Auckland-based artist Jarna Parsons, known professionally as Jarna, has been playing guitar since she was eight and started singing and writing songs in high school. In 2020 she has emerged as an artist with a laid back RnB sound, a strong focus on vocal hooks and relatable lyrics.
In March this year, Jarna released ‘Memoirs For The Brokenhearted’, a project which, she explains, is a mixtape rather than an album.
“It’s just a bunch of songs that don’t really relate to each other. An album would have a storyline throughout the whole collection of songs.”
Since then, she has released 40, which is a remake of Soytiet’s Number Song.
“His whole song is just the numbers, but I just took that idea and made it my own,” she says. “I just took that and used it as a hook, and then I added a storyline to it with my own lyrics.”
On both the mixtape and the recent single, Jarna worked with up-and-coming producer Edward Liu aka Edy, whom she met through studying Popular Music at the University of Auckland. Jarna really enjoys working with him.
“The best thing I got out of uni was all the connections that I’ve made, ‘cause I wouldn’t have met Edy if I hadn’t have gone to pop school. We really gelled musically. We’re both on the same page with the RnB stuff and… he’s one of my closest friends now… ”
Relatability in her music is important to Jarna, and she often writes about other people’s experiences.
“I think the majority of my topics are about relationships or about other people, and I think I usually write about what it’s like to be in a relationship, even though I’ve never been in one, but I usually write to other people’s experiences… I think now I’m getting more comfortable writing about my own experiences and my own feelings.”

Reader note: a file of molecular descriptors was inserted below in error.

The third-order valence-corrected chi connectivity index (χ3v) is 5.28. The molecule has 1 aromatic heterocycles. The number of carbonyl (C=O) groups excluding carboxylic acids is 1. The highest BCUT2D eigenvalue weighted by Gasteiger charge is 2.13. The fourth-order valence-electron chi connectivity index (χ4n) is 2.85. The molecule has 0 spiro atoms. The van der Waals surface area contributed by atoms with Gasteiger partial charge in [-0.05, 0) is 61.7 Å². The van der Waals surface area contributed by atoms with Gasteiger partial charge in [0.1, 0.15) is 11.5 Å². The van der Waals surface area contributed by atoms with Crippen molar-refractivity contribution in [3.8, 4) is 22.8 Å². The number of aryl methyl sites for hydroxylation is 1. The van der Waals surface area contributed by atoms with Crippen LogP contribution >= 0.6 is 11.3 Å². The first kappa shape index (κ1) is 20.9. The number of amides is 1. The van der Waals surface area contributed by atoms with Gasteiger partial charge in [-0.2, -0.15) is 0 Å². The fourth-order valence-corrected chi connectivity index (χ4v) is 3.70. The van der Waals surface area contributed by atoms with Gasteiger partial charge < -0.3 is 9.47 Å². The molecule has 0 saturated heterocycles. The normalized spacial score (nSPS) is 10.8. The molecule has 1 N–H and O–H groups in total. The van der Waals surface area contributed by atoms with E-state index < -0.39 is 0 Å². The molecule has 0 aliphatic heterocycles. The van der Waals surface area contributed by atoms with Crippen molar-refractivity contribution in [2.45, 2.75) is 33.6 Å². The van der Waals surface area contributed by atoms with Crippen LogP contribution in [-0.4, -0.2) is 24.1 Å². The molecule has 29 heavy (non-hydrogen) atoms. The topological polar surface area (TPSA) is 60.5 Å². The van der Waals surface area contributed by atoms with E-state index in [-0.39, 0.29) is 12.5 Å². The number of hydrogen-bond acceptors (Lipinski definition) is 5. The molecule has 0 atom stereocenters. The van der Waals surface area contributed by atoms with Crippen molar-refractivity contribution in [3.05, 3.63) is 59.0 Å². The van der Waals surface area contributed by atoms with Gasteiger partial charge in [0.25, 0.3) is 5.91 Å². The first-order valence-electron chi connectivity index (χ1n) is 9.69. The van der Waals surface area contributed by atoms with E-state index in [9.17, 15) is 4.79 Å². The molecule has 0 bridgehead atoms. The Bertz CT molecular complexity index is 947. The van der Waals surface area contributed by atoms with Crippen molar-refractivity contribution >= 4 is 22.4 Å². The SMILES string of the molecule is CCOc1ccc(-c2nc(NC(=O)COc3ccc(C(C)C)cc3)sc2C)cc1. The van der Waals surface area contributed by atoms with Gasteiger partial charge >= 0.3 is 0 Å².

A few of the songs on the mixtape are personal, including single I’m Fine.
“It’s about what it’s like dealing with anxiety,” Jarna explains. “The chorus is like, ‘I’m fine,’ but it’s just explaining that when someone actually says that, it doesn’t always mean it. It’s kind of just putting on a front and telling people what they wanna hear, but really you’re just like ‘gasp’ and have a cry at home…”
She says this was the song for which she was most involved in the production aspect.
“I actually came up with the chords. I sent him a demo track, and then he just rearranged it.”
Another personal song is Gone, which was about a friend, of sorts.
“I felt like they didn’t treat me like a friend – they just used me for a lot of stuff. Writing a song about it kind of just felt like it was all on the table, like it was done. I didn’t have to worry about it any more. It was like a big relief.”
Jarna clearly prefers looking forward rather than lingering on things past.
“I think my main goal is to make music my main career and source of income,” she says. “I think one of the biggest goals for especially next year is to get an award at the Pacific Music Awards, and I guess just making my music better, getting my fanbase to grow, and just making sure I’m always enjoying what I’m doing. And also, I hope that my music in the future is always relatable to everyone, or at least someone.”
Made with the support of NZ On Air.